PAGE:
Disclaimer: Not a product reviewer or endorser. Using publically available news to highlight product management principles.
In the era of “If you build it, they will come,” the focus on market strategy is often deferred. The pricing component of the market strategy is the focus of this post. Consumers are aware of the razor model. You price the razor at a low price and make money selling the blades. There is also the pricing strategy of cost plus overhead. There are many valid pricing strategies, and it can change over time. However, unclear or continuous pricing changes can have a negative impact on your customer base.
Let’s learn from Moviepass, a movie theater subscription service. This company advertises any movie, anytime, anywhere. In a matter of months, the company has announced price increases, plan changes, new services (iHeartRadio), and movie restrictions. UGH. Confused moviegoers are everywhere.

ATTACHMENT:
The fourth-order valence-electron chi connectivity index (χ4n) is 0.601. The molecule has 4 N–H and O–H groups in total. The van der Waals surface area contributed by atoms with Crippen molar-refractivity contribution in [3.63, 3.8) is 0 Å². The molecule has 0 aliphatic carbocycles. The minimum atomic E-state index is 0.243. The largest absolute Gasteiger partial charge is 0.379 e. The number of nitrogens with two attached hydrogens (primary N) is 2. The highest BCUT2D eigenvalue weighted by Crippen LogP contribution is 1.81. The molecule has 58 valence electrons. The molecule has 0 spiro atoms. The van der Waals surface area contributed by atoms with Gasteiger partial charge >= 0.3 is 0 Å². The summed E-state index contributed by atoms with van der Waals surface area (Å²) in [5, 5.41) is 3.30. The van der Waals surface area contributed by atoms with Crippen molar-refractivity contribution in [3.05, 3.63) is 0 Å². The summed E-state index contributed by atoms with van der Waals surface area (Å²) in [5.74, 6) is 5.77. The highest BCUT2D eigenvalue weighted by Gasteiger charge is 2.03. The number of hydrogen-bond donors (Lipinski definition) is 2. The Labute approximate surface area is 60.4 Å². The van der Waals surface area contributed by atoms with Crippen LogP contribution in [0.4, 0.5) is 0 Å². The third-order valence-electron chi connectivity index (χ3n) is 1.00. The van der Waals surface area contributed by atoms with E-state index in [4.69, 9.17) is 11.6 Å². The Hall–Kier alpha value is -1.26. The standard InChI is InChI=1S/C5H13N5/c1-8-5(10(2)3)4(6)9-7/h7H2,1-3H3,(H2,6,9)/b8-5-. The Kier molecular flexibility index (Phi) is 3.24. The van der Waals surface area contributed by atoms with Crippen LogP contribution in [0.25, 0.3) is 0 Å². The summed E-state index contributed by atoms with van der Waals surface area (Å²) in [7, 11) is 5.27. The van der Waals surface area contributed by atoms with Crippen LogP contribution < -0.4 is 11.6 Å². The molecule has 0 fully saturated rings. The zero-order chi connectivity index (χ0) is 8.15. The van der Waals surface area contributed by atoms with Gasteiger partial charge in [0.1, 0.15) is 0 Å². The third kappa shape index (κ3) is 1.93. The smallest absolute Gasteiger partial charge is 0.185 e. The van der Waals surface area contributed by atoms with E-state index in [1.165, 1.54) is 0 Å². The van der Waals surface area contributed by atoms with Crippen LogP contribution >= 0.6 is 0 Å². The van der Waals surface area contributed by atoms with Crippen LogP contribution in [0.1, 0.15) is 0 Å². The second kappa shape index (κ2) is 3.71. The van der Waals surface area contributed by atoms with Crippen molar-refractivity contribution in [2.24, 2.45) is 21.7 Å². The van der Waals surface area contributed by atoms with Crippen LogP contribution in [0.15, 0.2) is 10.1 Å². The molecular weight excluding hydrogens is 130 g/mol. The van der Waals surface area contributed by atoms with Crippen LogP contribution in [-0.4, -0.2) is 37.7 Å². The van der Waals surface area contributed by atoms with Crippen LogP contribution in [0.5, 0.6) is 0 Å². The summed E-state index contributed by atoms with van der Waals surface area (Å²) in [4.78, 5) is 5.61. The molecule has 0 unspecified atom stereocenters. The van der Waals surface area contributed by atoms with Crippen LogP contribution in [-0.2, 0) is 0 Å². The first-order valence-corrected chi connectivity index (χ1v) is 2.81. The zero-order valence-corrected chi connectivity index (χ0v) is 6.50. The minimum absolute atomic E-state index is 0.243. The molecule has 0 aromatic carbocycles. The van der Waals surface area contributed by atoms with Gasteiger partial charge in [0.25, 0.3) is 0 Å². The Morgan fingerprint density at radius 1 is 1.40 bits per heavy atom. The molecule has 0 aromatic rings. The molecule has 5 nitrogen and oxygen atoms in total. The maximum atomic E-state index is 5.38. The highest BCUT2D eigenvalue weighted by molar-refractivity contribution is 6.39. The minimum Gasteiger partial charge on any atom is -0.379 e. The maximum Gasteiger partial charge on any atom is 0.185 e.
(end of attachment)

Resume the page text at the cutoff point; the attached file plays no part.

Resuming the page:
Jan: $9.95 1 film/day
Feb: $7.95 1 film/day if you pay annually
March: $6.95 1 film/day if you pay annually
April: 3 movies per month with 3 months of iHeartRadio All Access
May: $9.95 1 film/day but no repeats
June: $2 to $6 extra during peak times
I am sure I missed some plan changes. Is this a well thought out pricing strategy? Theaters are now introducing their own movie subscription plans. For example, AMC Stubs A-list offers a simple movie plan PLUS a discount on my popcorn and ICEE.
Product Managers: The most crucial Moviepass lesson is that a good idea finds competition fast-BE PREPARED with a cohesive strategy. Monthly fluctuation in pricing strategy is not a good look. What’s next Moviepass?